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Sunday, February 17, 2013

Pope Portraits

International portrait artist Igor Babailov
is seen finishing his portrait of Pope
Benedict XVI.
When a pope quits for the first time in six-hundred years, that makes news. I'm a news junkie. I don't spend all my time writing about art and artists. However, whenever I can, I like to combine the two, which set me thinking about art and popes, specifically papal portraits. Let me tell you, over the past two millenniums there have been (pardon the irreverence) some doozies. I've used the phrase, good, bad, and ugly so many times it borders on becoming trite, but believe me, this is a case when it's exquisitely appropriate. Starting with the most recent papal portrait (2010) by the Russian trained, American artist, Igor Babailov of Pope Benedict XVI, The Truth, the Way and the Life (left) is not just good, but excellent. He also painted Pope John Paul III, titled Believe (2004).

Pope Alexander VI. In 1492, he is
said to have "bought" the papacy.
The designation for the worst papal portrait of all times goes to an unknown artist painting what many would consider the worst pope all time, Alexander VI, the infamous Rodrigo Borgia (right). The artist should have been excommunicated (by all accounts, the same could be said of the pope). It also fits in the "ugly" category remarkably well. However, when it comes to ugly, it would be hard to match the painting of Pope Formosus by French artist, Jean Paul Laurens, painted in 1870, some one thousand years after the pope died (below). That fact, however is of little consequence in that he depicted the pope as dead, propped up on his throne in the ludicrous "Cadaver Trial" of 897 in which the deceased pope was disinterred by his successor, tried, found guilty of perjury, his body burned, reburied, disinterred a second time, and then thrown in the Tiber. Whew...the most hated pope of all time?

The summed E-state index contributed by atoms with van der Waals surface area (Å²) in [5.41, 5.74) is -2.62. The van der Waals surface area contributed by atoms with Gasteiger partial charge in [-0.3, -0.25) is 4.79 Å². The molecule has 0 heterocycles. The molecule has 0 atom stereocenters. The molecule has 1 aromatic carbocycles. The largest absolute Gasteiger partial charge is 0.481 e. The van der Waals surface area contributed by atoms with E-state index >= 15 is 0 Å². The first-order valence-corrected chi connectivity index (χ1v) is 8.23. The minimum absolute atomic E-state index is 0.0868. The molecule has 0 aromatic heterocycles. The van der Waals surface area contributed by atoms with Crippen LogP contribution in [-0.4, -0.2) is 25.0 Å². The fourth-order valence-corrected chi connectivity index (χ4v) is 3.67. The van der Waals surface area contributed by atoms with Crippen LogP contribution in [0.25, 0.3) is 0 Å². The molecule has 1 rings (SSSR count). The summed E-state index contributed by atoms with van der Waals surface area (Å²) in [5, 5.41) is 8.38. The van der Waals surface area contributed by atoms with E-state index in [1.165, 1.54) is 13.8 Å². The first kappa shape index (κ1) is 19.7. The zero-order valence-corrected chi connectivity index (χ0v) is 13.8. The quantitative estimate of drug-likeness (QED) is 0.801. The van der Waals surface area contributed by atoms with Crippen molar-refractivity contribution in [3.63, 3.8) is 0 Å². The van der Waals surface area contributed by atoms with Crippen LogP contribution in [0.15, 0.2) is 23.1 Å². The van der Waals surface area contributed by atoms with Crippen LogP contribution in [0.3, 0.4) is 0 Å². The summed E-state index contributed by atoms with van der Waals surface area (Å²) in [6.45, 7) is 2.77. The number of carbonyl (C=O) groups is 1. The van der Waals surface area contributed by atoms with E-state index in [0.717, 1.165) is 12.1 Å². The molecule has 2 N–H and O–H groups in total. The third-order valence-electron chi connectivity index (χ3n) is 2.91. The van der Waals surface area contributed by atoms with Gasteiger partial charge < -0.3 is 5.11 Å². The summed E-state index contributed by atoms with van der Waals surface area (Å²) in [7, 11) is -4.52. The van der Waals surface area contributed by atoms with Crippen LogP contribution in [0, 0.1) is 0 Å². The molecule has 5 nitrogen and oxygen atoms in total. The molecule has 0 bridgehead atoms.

Le Pape Formose et Étienne VII, 1870, Jean Paul Laurens

Pope Anicetus,
Antonio Circignani
The Catholic church counts 265 popes starting with the apostle Peter. Although many painted images of St. Peter exist, it's highly unlikely any of them could be considered portraits. The same could be said for most, if not all, of the popes for the first two or three centuries, though one, a fresco of the second century pope Anicetus (left, 155-166), said to be painted by Antonio Circignani (AKA Pomaramio) is so well done and distinctly natural it might well be considered the first authentic papal portrait. It's also the first papal portrait to be attributed to a known artist. Several very known artists have painted popes. Their works have risen to the level of fine art superseding the papal personage of their sitter. Some of the artists, Raphael, Titian, Velazquez, among others, are household names. The popes they painted...not so much (bottom). Raphael's Portrait of Pope Leo X (1518-19, below, right) is a group portrait including two influential cardinals (the power behind the papal throne, perhaps). Titian gives us a similar, somewhat sinister grouping in his portrait of Pope Paul III with his Grandsons (1546, below, left).

Pope Leo X with Two Cardinals,
1518-19) Raphael
Pope Paul III with his Grandsons,

Three of the best from the most famous papal artusts, each influencing the next
(a) Raphael, Pope Julius II. 1511. (b) Titian, Pope Paul III. 1543. (c) Velázquez,
Pope Innocent X. 1650.

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